The chairman of the House Agriculture subcommittee that oversees SNAP is committed to keeping nutrition and farm programs together in a new farm bill.
“We have to first and foremost make sure we're protecting and keeping the bill together in regards to keeping the nutrition title a part of the farm bill, because that brings folks to the bill and to the table,” Rep. Brad Finstad, R-Minn., says in an interview with Agri-Pulse Newsmakers.
Take note: A big question heading into the committee’s farm bill debate is whether Republicans will try once again to cut the cost of SNAP by tightening eligibility.
Finstad said the committee needs to have a “conversation” about the waivers that states regularly get to the program’s work requirements. The Trump administration tried to tighten the waiver process, but the plan was blocked in the courts and ultimately scrapped by the Biden administration.
Newsmakers will be available today at
FDA leader defends food program
A senior FDA official who’s playing a major role in reorganizing the agency’s human foods program is pushing back against critics of the agency’s recent record.
“It isn't as if this program has failed. It's that it is struggling against a lot of organization obstacles that we think can be streamlined,” Janet Woodcock, FDA’s principal deputy commissioner, said during a stakeholder webinar Wednesday hosted by the Alliance for a Stronger FDA.
What’s next: Over the next several months, an implementation and change management group Woodcock is leading will determine how the different organizational changes should be done.
One workstream will focus on mapping the budget of different components of the restructuring and shed additional light on how money is spent at FDA, which has been criticized for a lack of transparency. Another workstream will identify elements to pull into the integrated food safety system. Other workstreams will focus on laboratories and inspection processes.
EPA to get earful on E15 plan
The Biden administration should expect to receive a slew of messages from ethanol proponents as a result of its decision to wait until 2024 to make year-round E15 a permanent feature.

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In his state of the industry address to the National Ethanol Conference Wednesday, Renewable Fuels Association CEO Geoff Cooper pointed to last year’s grassroots lobbying effort to gain emergency waivers for the summer, which included photos on social media showing the price of E15 was in many places significantly lower than conventional gasoline.
Cooper and Iowa Gov. Kim Reynolds, who appeared at the conference Thursday, both said they would continue fighting to secure E15 for this summer. “The bottom line is, if Congress or the administration fails to act before summer, consumers will lose access to the lowest cost fuel right at a time when you're going to need it most,” Cooper said.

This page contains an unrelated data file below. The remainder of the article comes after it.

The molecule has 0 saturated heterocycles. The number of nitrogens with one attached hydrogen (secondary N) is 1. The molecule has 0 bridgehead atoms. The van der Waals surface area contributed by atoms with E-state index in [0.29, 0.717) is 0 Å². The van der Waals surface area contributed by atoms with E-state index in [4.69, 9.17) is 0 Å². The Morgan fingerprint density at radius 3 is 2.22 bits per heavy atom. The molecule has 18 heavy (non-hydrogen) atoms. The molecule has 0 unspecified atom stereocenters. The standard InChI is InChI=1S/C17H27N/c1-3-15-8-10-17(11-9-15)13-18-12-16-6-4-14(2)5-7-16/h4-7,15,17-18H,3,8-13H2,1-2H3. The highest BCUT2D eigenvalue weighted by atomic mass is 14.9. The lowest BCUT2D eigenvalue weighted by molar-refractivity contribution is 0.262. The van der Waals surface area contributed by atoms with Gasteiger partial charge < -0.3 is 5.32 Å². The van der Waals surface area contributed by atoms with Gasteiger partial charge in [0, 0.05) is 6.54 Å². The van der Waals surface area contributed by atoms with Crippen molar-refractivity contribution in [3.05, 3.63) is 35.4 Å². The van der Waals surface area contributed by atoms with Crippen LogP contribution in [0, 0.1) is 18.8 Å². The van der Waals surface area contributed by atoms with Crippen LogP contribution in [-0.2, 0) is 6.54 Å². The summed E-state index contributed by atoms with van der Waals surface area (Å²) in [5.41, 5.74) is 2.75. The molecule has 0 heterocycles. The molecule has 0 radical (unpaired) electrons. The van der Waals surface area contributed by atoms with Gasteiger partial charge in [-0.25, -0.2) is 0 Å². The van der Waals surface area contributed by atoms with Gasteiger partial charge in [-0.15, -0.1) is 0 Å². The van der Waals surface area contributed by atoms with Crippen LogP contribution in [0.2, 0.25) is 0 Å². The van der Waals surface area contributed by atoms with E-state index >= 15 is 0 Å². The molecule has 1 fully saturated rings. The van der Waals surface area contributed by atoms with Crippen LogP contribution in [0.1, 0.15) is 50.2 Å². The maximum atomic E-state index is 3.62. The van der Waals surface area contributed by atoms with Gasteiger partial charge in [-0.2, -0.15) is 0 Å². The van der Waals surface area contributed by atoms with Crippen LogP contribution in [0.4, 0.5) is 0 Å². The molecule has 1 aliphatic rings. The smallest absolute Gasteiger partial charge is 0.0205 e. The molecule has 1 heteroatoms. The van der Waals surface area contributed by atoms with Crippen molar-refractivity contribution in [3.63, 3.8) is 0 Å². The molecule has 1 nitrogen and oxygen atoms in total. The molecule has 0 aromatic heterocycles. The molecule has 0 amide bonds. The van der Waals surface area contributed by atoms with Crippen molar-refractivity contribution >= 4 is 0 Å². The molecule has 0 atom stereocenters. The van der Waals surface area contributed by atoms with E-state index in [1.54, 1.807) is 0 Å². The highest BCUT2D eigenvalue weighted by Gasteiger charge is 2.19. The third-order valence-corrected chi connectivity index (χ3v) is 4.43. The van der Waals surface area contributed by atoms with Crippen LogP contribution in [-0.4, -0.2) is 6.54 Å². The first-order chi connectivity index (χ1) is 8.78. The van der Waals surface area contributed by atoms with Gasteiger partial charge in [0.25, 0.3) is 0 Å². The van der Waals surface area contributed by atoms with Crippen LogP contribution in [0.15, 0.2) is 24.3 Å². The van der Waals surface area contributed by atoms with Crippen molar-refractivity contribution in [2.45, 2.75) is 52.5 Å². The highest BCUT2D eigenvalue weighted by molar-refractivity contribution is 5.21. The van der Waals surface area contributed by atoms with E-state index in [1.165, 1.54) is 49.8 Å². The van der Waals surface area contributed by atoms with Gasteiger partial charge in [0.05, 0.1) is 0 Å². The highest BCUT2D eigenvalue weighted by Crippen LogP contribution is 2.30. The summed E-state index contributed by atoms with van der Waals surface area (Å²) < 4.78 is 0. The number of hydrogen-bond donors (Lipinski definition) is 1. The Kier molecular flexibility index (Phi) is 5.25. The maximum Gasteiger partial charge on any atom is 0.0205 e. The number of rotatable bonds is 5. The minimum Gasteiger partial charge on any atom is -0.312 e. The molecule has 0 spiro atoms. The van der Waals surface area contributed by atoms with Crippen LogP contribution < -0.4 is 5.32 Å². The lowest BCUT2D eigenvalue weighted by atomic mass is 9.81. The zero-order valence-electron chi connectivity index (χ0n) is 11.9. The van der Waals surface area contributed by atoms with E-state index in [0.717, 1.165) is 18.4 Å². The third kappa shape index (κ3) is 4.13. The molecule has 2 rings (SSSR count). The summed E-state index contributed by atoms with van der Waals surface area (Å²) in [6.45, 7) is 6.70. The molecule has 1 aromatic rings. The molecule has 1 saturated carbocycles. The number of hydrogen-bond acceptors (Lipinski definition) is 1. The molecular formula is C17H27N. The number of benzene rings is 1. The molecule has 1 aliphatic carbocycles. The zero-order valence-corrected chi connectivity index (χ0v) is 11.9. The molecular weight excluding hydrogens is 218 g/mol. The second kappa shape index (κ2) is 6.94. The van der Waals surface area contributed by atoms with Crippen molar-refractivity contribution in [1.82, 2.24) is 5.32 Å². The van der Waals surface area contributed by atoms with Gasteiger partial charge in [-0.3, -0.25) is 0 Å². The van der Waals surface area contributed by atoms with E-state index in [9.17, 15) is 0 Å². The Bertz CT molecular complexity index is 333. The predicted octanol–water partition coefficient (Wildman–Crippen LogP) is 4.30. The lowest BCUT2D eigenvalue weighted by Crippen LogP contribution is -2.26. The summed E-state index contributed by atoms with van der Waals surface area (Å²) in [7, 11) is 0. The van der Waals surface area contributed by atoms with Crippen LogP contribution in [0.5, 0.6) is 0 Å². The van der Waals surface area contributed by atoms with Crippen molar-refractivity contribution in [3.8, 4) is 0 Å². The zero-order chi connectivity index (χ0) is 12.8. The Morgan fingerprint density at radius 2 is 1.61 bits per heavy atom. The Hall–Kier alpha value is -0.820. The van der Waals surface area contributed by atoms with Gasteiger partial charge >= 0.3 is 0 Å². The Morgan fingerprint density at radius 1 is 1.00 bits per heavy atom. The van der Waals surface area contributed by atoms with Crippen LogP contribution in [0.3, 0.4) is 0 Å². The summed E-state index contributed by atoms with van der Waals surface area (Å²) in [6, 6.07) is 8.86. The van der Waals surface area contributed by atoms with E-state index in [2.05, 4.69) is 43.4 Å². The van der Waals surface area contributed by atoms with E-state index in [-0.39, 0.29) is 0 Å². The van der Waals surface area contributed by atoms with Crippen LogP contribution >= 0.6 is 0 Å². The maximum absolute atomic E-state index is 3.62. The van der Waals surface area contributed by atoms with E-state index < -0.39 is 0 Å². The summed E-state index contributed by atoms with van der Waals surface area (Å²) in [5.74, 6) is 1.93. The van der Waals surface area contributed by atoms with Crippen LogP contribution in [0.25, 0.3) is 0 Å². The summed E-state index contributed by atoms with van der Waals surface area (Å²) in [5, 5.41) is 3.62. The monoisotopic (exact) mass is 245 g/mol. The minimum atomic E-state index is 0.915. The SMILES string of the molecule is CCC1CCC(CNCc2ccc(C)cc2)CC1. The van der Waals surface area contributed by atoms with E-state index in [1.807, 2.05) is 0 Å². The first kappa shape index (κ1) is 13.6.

Lawmakers join NCBA in sounding alarm on Brazilian beef
Sen. Steve Daines, R-Mont., is calling on the Biden administration to re-impose a ban on Brazilian beef in the wake of another case of BSE.
“I believe recent concerns with Brazil’s food safety practices justify the immediate suspension of Brazil’s fresh beef imports until USDA can ensure livestock producers that Brazilian beef does not pose a risk to spread BSE or other potentially dangerous livestock diseases,” Daines says in a letter to President Biden.
In a separate letter to Ag Secretary Tom Vilsack, Rep. Mary Miller, R-Ill., says Brazil has repeatedly failed to timely report BSE cases.
“Brazil has already halted their beef exports to China, and I am concerned that Brazilian beef will be re-directed to the U.S. market where Brazilian beef imports have spiked in recent years,” Miller writes.  
The National Cattlemen’s Beef Association raised similar concerns in a letter earlier this week.
EPA agrees to deadline for packing plant pollution standards
EPA would have to update water pollution control standards for slaughterhouses and animal rendering facilities by Aug. 31, 2025, under a proposed consent decree.
The consent decree comes after nine environmental groups, including the Center for Biological Diversity, Food and Water Watch and the Humane Society of the United States, filed a complaint against the EPA in December accusing the agency of failing to adhere to statutory deadlines under the Clean Water Act. 
Under the proposed agreement, the EPA would need to sign a notice of proposed rulemaking by Dec. 13.
He said it. “People will agree pretty much border to border all across this country that the farm bill that we have right now is a good starting point. So we have to really lean in and listen to where there are opportunities to tweak, massage the edges, and make this just even more user-friendly for the farmers and those in rural America.” – Rep. Brad Finstad, R-Minn., on Agri-PulseNewsmakers.

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